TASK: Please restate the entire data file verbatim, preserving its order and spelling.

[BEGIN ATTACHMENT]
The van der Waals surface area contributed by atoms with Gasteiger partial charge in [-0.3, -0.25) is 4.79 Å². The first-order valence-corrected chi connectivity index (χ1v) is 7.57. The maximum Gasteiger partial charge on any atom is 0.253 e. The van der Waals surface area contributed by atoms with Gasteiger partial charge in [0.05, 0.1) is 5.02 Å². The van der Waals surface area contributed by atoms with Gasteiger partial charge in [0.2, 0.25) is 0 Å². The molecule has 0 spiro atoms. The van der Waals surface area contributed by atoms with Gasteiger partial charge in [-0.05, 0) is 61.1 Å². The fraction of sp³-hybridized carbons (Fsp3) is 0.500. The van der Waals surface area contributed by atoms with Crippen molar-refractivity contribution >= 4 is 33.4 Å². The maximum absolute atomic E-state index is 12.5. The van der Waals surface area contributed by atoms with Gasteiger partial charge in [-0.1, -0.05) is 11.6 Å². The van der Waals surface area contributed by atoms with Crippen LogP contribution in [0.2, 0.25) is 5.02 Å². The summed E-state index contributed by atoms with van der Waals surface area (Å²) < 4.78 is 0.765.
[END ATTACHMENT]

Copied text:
The van der Waals surface area contributed by atoms with Gasteiger partial charge in [-0.3, -0.25) is 4.79 Å². The first-order valence-corrected chi connectivity index (χ1v) is 7.57. The maximum Gasteiger partial charge on any atom is 0.253 e. The van der Waals surface area contributed by atoms with Gasteiger partial charge in [0.05, 0.1) is 5.02 Å². The van der Waals surface area contributed by atoms with Gasteiger partial charge in [0.2, 0.25) is 0 Å². The molecule has 0 spiro atoms. The van der Waals surface area contributed by atoms with Gasteiger partial charge in [-0.05, 0) is 61.1 Å². The fraction of sp³-hybridized carbons (Fsp3) is 0.500. The van der Waals surface area contributed by atoms with Crippen molar-refractivity contribution >= 4 is 33.4 Å². The maximum absolute atomic E-state index is 12.5. The van der Waals surface area contributed by atoms with Gasteiger partial charge in [-0.1, -0.05) is 11.6 Å². The van der Waals surface area contributed by atoms with Crippen LogP contribution in [0.2, 0.25) is 5.02 Å². The summed E-state index contributed by atoms with van der Waals surface area (Å²) < 4.78 is 0.765.